Not all east-siders are equally positive, however. “There really aren’t enough options on this side of town,” says Devon Randall. “I’ve lived in Oakley for 10 years, and it’s gotten better, but still it’s not great. … It’s a shame that in River Ridge Shopping Center, two large restaurants sit unoccupied. Even worse, we don’t have food trucks. The farmers market in Oakley is wonderful, but it would flourish with some food trucks or hot, prepared foods available.” (Editor’s note: As of its season opening on May 8, the Oakley Farmers Market now hosts food trucks weekly.)

Amy Evans, too, feels East Asheville could use more restaurants. “We often find ourselves downtown or in West Asheville when we go out,” she says, adding, “Wouldn’t it be fun if Fairview Road was lined with places like WALK and Universal Joint?” Still, Evans gushes over one local eatery. “We love Filo for breakfast, lunch or an afternoon treat on the weekend. The atmosphere is friendly and eclectic. They might make the best caffè breve in town, and the pastries, quiche and other offerings are delicious. I dream about the beignets.”

Filo owner Maria Papanastasiou feels a deep connection with the neighborhood. “I love being in East Asheville,” she says. “I was born here; I still live in the same house I grew up in, and it gives me a sense of community and connection. I see the same people every day, and they’re my extended family.” And with “all other sides of town reaching a saturation point,” Papanastasiou says, “I do anticipate growth. However, I hope it doesn’t grow too much. I like having space to move without being right on top of each other.”

Another hot East Asheville dining spot is Café Azalea, which reopened last May under new ownership. If you’re looking for great ambiance and an impressive full-service café menu, this is the place. There’s also a sophisticated wine selection.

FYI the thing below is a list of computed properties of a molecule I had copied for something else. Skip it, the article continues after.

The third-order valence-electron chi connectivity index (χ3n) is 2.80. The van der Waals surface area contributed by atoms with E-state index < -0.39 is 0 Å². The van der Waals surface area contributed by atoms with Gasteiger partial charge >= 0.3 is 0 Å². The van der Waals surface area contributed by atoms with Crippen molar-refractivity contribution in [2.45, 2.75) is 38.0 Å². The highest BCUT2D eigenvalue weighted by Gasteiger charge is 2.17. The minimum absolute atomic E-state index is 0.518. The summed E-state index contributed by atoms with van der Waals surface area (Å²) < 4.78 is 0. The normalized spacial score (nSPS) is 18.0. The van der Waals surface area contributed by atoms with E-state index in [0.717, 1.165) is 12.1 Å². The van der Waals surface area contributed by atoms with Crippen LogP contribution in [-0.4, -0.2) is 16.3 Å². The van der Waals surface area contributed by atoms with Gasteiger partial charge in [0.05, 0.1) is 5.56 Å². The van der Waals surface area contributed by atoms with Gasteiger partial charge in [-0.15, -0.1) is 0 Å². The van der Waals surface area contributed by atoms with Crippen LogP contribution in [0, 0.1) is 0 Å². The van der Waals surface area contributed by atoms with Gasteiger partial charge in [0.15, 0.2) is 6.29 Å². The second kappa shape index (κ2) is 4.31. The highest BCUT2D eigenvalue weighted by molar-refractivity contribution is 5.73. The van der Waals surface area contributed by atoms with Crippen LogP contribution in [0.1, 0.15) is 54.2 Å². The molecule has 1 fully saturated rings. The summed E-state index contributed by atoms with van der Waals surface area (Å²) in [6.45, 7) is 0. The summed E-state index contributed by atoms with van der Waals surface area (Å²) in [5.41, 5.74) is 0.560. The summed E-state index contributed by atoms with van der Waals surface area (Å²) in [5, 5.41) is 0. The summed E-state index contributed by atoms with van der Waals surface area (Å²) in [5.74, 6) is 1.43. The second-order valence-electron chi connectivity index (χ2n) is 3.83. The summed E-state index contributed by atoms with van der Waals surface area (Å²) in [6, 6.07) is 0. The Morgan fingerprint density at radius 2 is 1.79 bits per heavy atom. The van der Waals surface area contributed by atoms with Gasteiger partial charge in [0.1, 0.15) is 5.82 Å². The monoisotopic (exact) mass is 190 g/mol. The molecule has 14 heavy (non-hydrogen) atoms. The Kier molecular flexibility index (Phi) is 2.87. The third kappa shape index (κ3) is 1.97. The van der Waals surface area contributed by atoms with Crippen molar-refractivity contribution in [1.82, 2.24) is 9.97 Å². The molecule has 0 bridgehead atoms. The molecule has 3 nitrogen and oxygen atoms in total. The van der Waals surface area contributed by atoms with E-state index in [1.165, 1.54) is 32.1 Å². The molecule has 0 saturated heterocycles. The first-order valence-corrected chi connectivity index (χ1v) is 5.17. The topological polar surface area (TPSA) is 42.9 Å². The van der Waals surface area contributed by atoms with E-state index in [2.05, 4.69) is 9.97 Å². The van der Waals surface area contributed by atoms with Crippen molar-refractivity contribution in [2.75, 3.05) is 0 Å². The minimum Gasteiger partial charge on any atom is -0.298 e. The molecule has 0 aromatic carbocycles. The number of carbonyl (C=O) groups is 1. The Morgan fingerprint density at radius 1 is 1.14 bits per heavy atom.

“There are so many great wines out there,” says owner Kris Dietrick, the café’s chef and wine buyer. “We’ve got about 35 wines by the glass, even by the bottle if you want it. When someone comes in here, I can help them find something they like,” says the industry veteran.

Asked what inspired him to pick up the reins after Azalea’s original owner closed the restaurant in January 2013, Dietrick says, “I looked at this place, and it had so much charm and character. I fell in love with it.” After spending eight weeks cleaning and repainting the space, he feels he has created “a nice, casual place where you can bring your family.” Customers apparently agree, since the revamped café has seen amazing growth in its first year, he reports, “And the busier we get, the better we’re going to get.”

Sure, many residents say the neighborhood could use more dining options, but the fact is, East Asheville already has its share of hidden gems and beloved community gathering places. So the next time you’re heading out to eat, why not make one of them your destination?

 

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About Haley Steinhardt
Haley Steinhardt is a freelance writer for the Mountain Xpress. She also owns and operates Soul Tree Publications (soultreepublications.com), a publishing support business in West Asheville.